Residential Wiring - The Right Way!
|Wiring Done Right|
Split Circuit Outlet
Split circuit outlets have been used in kitchen counter areas for use with small appliances. Codes have evolved over the years and there is some variations on codes between Canada and the United States or even between jurisdictional locations. Since I am not working in the field I want to be able to provide information about split circuits but yet refer you to our expects I have lined up in our forums for verification and specific requirements where you live.
My house was built in 1995 (in Canada) and I have split circuit outlets in the kitchen counter area and not GFI protected, having said that there has been a number of changes to the rules in regards to outlets within close distance to sinks above counter tops.
In the above picture there are two separate ungrounded conductors (hot) on a dual breaker coming to the outlet, ( the black and red wires), the single grounded conductor (neutral) gets connected at the panel to the neutral bus, there is also a equipment grounding conductor (bare wire) that gets connected to a grounding bus at the panel and to the outlet electrical box (if metallic) and to the grounding screw of outlet as well as any onward cables.
A split circuit is connected to a dual breaker at the panel, it is bridged so that is one circuit trips both circuits trip, at the outlet (or outlets) the joining tab between the brass color screws is broke off and the top half and bottom half of the outlet is on a separate circuit however a single grounded conductor (neutral) is used for the return. The two ungrounded conductors (hot) from separate circuits is connected to the brass color screws of outlet. Recent code revisions are now requiring circuits over the counter top near the sink to also have GFCI protection. Now that creates a problem with split circuits that to date I have never seen a split circuit GFI outlet. I have also read that there some variations on the type of outlet including some stating that the NEC allows to pass through 20 amps on a 15 amp outlet. Personally I prefer never to have anything that has been rated for 15 amps carry 20 amps.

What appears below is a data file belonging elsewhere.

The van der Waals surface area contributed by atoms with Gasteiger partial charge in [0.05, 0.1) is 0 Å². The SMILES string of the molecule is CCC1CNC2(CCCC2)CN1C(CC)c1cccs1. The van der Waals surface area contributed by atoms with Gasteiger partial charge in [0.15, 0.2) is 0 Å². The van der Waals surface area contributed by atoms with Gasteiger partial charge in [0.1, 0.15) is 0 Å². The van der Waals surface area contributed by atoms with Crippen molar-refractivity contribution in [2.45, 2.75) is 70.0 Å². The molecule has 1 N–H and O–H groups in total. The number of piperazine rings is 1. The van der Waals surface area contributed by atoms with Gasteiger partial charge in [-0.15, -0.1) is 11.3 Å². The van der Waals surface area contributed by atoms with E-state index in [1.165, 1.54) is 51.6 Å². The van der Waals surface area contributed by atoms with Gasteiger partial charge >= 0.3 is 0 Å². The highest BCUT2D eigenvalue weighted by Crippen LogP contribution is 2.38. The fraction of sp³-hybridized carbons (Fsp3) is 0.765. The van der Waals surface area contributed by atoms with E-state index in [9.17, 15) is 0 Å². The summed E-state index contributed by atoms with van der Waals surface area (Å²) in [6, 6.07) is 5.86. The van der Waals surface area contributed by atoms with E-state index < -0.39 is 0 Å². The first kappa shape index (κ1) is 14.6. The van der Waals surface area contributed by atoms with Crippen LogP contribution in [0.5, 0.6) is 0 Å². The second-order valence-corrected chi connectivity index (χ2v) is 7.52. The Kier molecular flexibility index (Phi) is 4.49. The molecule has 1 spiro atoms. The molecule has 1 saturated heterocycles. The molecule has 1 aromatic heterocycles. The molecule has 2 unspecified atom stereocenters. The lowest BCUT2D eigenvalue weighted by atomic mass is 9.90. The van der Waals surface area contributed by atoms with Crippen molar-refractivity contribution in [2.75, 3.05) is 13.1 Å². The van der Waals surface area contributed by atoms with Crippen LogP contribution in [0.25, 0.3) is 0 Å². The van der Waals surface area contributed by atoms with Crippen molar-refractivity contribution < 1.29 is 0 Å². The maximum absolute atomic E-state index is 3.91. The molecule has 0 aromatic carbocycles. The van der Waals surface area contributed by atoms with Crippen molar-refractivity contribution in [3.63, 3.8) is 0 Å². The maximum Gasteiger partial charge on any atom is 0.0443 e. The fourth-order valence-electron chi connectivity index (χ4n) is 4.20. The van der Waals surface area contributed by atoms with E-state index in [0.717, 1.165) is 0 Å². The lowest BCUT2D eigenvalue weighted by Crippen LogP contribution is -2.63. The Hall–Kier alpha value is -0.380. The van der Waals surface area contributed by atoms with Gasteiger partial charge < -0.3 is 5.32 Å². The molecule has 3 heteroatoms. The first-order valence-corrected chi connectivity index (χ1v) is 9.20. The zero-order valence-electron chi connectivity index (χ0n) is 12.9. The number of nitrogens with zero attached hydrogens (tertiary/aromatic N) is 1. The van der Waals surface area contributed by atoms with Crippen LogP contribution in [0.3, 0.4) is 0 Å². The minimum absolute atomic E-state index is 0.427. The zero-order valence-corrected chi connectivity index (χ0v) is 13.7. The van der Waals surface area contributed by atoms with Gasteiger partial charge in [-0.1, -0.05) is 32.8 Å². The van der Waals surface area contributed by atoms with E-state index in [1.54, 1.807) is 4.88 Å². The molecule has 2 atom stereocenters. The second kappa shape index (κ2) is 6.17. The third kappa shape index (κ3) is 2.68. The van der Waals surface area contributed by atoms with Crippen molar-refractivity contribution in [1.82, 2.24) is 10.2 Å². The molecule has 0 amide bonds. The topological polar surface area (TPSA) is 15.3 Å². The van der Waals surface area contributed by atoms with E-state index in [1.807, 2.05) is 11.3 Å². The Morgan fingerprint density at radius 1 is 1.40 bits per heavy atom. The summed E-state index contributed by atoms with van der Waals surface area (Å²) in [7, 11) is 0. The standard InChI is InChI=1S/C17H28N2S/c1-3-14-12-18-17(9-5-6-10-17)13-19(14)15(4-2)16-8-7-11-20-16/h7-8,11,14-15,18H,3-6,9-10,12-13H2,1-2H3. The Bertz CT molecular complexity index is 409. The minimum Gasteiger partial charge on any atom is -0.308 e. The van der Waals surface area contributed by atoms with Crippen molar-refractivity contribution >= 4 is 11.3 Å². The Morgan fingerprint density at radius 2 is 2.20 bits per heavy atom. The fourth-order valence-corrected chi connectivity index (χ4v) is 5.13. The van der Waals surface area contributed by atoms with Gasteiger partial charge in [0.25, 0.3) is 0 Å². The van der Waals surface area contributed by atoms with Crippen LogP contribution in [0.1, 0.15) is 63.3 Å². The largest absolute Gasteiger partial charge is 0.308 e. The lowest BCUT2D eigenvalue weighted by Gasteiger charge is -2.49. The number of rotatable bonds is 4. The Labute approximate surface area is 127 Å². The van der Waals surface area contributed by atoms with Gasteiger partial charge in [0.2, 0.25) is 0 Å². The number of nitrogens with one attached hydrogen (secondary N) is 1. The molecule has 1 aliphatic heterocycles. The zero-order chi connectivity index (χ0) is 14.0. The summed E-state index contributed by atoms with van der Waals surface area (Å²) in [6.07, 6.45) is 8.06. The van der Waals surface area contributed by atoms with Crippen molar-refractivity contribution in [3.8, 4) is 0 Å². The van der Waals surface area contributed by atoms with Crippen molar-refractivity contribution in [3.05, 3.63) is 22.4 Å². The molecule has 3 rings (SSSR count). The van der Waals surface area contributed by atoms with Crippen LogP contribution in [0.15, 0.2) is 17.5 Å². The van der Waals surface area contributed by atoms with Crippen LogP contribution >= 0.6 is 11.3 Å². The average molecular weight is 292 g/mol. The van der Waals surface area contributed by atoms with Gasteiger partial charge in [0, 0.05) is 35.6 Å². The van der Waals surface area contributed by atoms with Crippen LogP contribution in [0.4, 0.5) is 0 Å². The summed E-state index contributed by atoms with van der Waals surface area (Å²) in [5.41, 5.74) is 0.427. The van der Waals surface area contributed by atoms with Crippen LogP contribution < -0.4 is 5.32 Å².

From one of our experts on our forums, this is the Ontario Canada Kitchen codes summary...
|Ontario Canada Kitchen codes summary...
Receptacles within 1.5m of sink need to be GFCI.
Kitchen counter circuits have two options...
1. split wired 15 amp.
2. 20 amp with T slot receptacle
GFCI option for those circuits...
1. Use double pole GFCI breaker on the 15 amp split- expensive.
2. Use 20 amp T slot GFCI receptacles.
The 20 amp T slot option was introduced in 2002 to get around the split receptacle issue with GFCIs.
I would strongly recommend that if you are wiring new kitchen outlets to take advantage of the expertise on our forums as we have moderators from both the United States and Canada on there, please be sure when seeking advice that you indicate the general area in which you live such as in the state of New York United States or live in the province of Ontario in Canada.
By: Donald Kerr
Copyright 2014 +
All Rights Reserved
Donald Kerr / Wiring Done Right
Back to Top